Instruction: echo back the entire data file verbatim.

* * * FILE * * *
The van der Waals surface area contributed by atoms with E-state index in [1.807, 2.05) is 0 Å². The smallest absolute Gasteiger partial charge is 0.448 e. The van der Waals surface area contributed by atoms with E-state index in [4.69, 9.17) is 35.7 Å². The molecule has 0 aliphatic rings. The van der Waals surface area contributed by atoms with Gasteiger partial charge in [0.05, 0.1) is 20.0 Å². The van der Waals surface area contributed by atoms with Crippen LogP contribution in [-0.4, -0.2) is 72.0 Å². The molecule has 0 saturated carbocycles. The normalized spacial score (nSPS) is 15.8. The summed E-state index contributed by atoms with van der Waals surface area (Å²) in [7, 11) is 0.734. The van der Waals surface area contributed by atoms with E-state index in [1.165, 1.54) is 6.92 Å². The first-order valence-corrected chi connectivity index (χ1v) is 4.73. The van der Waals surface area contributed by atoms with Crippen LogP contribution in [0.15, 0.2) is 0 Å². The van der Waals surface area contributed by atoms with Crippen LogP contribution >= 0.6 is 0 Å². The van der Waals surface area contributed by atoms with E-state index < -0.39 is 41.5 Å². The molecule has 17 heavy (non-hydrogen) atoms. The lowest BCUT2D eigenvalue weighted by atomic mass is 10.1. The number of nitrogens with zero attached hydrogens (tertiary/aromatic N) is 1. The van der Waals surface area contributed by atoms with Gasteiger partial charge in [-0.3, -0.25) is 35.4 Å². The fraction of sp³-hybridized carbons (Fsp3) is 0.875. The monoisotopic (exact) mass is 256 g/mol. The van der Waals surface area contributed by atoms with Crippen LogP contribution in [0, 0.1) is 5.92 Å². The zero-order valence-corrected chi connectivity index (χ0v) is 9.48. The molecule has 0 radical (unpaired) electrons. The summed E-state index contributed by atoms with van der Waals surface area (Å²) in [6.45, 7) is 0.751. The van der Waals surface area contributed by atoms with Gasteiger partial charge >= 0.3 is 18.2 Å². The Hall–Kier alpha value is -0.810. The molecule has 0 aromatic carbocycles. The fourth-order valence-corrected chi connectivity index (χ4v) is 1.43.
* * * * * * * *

The van der Waals surface area contributed by atoms with E-state index in [1.807, 2.05) is 0 Å². The smallest absolute Gasteiger partial charge is 0.448 e. The van der Waals surface area contributed by atoms with E-state index in [4.69, 9.17) is 35.7 Å². The molecule has 0 aliphatic rings. The van der Waals surface area contributed by atoms with Gasteiger partial charge in [0.05, 0.1) is 20.0 Å². The van der Waals surface area contributed by atoms with Crippen LogP contribution in [-0.4, -0.2) is 72.0 Å². The molecule has 0 saturated carbocycles. The normalized spacial score (nSPS) is 15.8. The summed E-state index contributed by atoms with van der Waals surface area (Å²) in [7, 11) is 0.734. The van der Waals surface area contributed by atoms with E-state index in [1.165, 1.54) is 6.92 Å². The first-order valence-corrected chi connectivity index (χ1v) is 4.73. The van der Waals surface area contributed by atoms with Crippen LogP contribution in [0.15, 0.2) is 0 Å². The van der Waals surface area contributed by atoms with Crippen LogP contribution >= 0.6 is 0 Å². The van der Waals surface area contributed by atoms with E-state index < -0.39 is 41.5 Å². The molecule has 17 heavy (non-hydrogen) atoms. The lowest BCUT2D eigenvalue weighted by atomic mass is 10.1. The number of nitrogens with zero attached hydrogens (tertiary/aromatic N) is 1. The van der Waals surface area contributed by atoms with Gasteiger partial charge in [-0.3, -0.25) is 35.4 Å². The fraction of sp³-hybridized carbons (Fsp3) is 0.875. The monoisotopic (exact) mass is 256 g/mol. The van der Waals surface area contributed by atoms with Crippen LogP contribution in [0, 0.1) is 5.92 Å². The zero-order valence-corrected chi connectivity index (χ0v) is 9.48. The molecule has 0 radical (unpaired) electrons. The summed E-state index contributed by atoms with van der Waals surface area (Å²) in [6.45, 7) is 0.751. The van der Waals surface area contributed by atoms with Gasteiger partial charge >= 0.3 is 18.2 Å². The Hall–Kier alpha value is -0.810. The molecule has 0 aromatic carbocycles. The fourth-order valence-corrected chi connectivity index (χ4v) is 1.43.